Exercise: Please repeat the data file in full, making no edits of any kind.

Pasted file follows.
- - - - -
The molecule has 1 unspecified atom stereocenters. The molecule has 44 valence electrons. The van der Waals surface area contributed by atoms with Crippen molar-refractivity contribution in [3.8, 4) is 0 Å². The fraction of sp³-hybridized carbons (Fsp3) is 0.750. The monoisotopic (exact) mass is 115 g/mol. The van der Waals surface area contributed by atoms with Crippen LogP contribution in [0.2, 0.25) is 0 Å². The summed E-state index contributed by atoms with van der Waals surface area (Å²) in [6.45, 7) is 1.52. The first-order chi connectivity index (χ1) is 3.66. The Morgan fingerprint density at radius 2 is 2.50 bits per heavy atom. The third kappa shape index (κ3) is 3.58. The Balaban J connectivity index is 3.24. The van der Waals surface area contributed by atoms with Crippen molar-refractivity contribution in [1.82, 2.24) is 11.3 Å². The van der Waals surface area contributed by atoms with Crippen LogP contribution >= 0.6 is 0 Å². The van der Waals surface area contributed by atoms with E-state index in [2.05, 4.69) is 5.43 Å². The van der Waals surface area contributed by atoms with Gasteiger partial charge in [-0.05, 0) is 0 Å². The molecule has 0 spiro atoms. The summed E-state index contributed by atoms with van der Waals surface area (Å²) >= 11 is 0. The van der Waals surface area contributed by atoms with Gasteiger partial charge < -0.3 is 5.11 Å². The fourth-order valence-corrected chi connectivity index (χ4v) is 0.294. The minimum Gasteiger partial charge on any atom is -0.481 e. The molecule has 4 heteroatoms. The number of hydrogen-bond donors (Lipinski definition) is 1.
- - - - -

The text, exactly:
The molecule has 1 unspecified atom stereocenters. The molecule has 44 valence electrons. The van der Waals surface area contributed by atoms with Crippen molar-refractivity contribution in [3.8, 4) is 0 Å². The fraction of sp³-hybridized carbons (Fsp3) is 0.750. The monoisotopic (exact) mass is 115 g/mol. The van der Waals surface area contributed by atoms with Crippen LogP contribution in [0.2, 0.25) is 0 Å². The summed E-state index contributed by atoms with van der Waals surface area (Å²) in [6.45, 7) is 1.52. The first-order chi connectivity index (χ1) is 3.66. The Morgan fingerprint density at radius 2 is 2.50 bits per heavy atom. The third kappa shape index (κ3) is 3.58. The Balaban J connectivity index is 3.24. The van der Waals surface area contributed by atoms with Crippen molar-refractivity contribution in [1.82, 2.24) is 11.3 Å². The van der Waals surface area contributed by atoms with Crippen LogP contribution >= 0.6 is 0 Å². The van der Waals surface area contributed by atoms with E-state index in [2.05, 4.69) is 5.43 Å². The van der Waals surface area contributed by atoms with Gasteiger partial charge in [-0.05, 0) is 0 Å². The molecule has 0 spiro atoms. The summed E-state index contributed by atoms with van der Waals surface area (Å²) >= 11 is 0. The van der Waals surface area contributed by atoms with Gasteiger partial charge < -0.3 is 5.11 Å². The fourth-order valence-corrected chi connectivity index (χ4v) is 0.294. The minimum Gasteiger partial charge on any atom is -0.481 e. The molecule has 4 heteroatoms. The number of hydrogen-bond donors (Lipinski definition) is 1.